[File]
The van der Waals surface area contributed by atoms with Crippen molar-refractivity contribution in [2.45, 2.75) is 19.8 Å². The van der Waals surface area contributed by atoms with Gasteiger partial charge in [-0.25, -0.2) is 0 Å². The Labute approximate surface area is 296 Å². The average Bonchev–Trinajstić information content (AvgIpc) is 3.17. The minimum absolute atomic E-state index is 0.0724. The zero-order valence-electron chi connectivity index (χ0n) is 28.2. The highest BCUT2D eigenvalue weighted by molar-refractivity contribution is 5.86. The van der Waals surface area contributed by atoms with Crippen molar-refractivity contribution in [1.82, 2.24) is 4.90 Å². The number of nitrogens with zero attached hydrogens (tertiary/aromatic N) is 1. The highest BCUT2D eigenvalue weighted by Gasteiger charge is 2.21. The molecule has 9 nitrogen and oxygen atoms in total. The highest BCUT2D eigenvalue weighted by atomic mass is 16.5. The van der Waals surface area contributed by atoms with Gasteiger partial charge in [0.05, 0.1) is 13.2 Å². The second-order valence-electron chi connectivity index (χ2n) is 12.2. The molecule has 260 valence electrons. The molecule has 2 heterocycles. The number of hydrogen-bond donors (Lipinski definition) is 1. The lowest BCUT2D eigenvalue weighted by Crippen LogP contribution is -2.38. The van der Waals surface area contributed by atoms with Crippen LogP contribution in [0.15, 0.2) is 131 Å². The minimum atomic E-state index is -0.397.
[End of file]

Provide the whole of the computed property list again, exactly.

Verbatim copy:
The van der Waals surface area contributed by atoms with Crippen molar-refractivity contribution in [2.45, 2.75) is 19.8 Å². The van der Waals surface area contributed by atoms with Gasteiger partial charge in [-0.25, -0.2) is 0 Å². The Labute approximate surface area is 296 Å². The average Bonchev–Trinajstić information content (AvgIpc) is 3.17. The minimum absolute atomic E-state index is 0.0724. The zero-order valence-electron chi connectivity index (χ0n) is 28.2. The highest BCUT2D eigenvalue weighted by molar-refractivity contribution is 5.86. The van der Waals surface area contributed by atoms with Crippen molar-refractivity contribution in [1.82, 2.24) is 4.90 Å². The number of nitrogens with zero attached hydrogens (tertiary/aromatic N) is 1. The highest BCUT2D eigenvalue weighted by Gasteiger charge is 2.21. The molecule has 9 nitrogen and oxygen atoms in total. The highest BCUT2D eigenvalue weighted by atomic mass is 16.5. The van der Waals surface area contributed by atoms with Gasteiger partial charge in [0.05, 0.1) is 13.2 Å². The second-order valence-electron chi connectivity index (χ2n) is 12.2. The molecule has 260 valence electrons. The molecule has 2 heterocycles. The number of hydrogen-bond donors (Lipinski definition) is 1. The lowest BCUT2D eigenvalue weighted by Crippen LogP contribution is -2.38. The van der Waals surface area contributed by atoms with Crippen LogP contribution in [0.15, 0.2) is 131 Å². The minimum atomic E-state index is -0.397.